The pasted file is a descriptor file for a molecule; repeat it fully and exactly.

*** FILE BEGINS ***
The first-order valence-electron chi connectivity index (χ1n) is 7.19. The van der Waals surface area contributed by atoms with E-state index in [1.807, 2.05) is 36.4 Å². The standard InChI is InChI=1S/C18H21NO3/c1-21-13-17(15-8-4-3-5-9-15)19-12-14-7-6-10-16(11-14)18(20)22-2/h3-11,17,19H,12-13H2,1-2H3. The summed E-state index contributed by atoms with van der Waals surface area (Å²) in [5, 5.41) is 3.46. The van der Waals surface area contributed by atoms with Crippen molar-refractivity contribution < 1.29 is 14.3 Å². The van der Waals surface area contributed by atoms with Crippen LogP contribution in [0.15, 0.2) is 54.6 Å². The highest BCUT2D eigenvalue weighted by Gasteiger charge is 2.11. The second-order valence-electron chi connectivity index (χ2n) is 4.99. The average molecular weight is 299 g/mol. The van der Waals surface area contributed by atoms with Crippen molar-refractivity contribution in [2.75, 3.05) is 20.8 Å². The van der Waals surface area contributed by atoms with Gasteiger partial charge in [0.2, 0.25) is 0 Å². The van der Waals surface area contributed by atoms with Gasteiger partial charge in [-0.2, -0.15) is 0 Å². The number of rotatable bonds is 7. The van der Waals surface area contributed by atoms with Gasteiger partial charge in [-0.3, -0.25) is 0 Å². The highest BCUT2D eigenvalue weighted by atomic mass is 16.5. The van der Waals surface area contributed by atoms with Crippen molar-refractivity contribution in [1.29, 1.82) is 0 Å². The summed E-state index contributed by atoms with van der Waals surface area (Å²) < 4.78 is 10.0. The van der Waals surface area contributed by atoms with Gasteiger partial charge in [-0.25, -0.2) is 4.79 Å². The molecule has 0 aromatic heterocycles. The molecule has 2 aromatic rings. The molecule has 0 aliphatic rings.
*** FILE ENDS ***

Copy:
The first-order valence-electron chi connectivity index (χ1n) is 7.19. The van der Waals surface area contributed by atoms with E-state index in [1.807, 2.05) is 36.4 Å². The standard InChI is InChI=1S/C18H21NO3/c1-21-13-17(15-8-4-3-5-9-15)19-12-14-7-6-10-16(11-14)18(20)22-2/h3-11,17,19H,12-13H2,1-2H3. The summed E-state index contributed by atoms with van der Waals surface area (Å²) in [5, 5.41) is 3.46. The van der Waals surface area contributed by atoms with Crippen molar-refractivity contribution < 1.29 is 14.3 Å². The van der Waals surface area contributed by atoms with Crippen LogP contribution in [0.15, 0.2) is 54.6 Å². The highest BCUT2D eigenvalue weighted by Gasteiger charge is 2.11. The second-order valence-electron chi connectivity index (χ2n) is 4.99. The average molecular weight is 299 g/mol. The van der Waals surface area contributed by atoms with Crippen molar-refractivity contribution in [2.75, 3.05) is 20.8 Å². The van der Waals surface area contributed by atoms with Gasteiger partial charge in [0.2, 0.25) is 0 Å². The van der Waals surface area contributed by atoms with Gasteiger partial charge in [-0.2, -0.15) is 0 Å². The number of rotatable bonds is 7. The van der Waals surface area contributed by atoms with Gasteiger partial charge in [-0.3, -0.25) is 0 Å². The highest BCUT2D eigenvalue weighted by atomic mass is 16.5. The van der Waals surface area contributed by atoms with Crippen molar-refractivity contribution in [1.29, 1.82) is 0 Å². The summed E-state index contributed by atoms with van der Waals surface area (Å²) < 4.78 is 10.0. The van der Waals surface area contributed by atoms with Gasteiger partial charge in [-0.25, -0.2) is 4.79 Å². The molecule has 0 aromatic heterocycles. The molecule has 2 aromatic rings. The molecule has 0 aliphatic rings.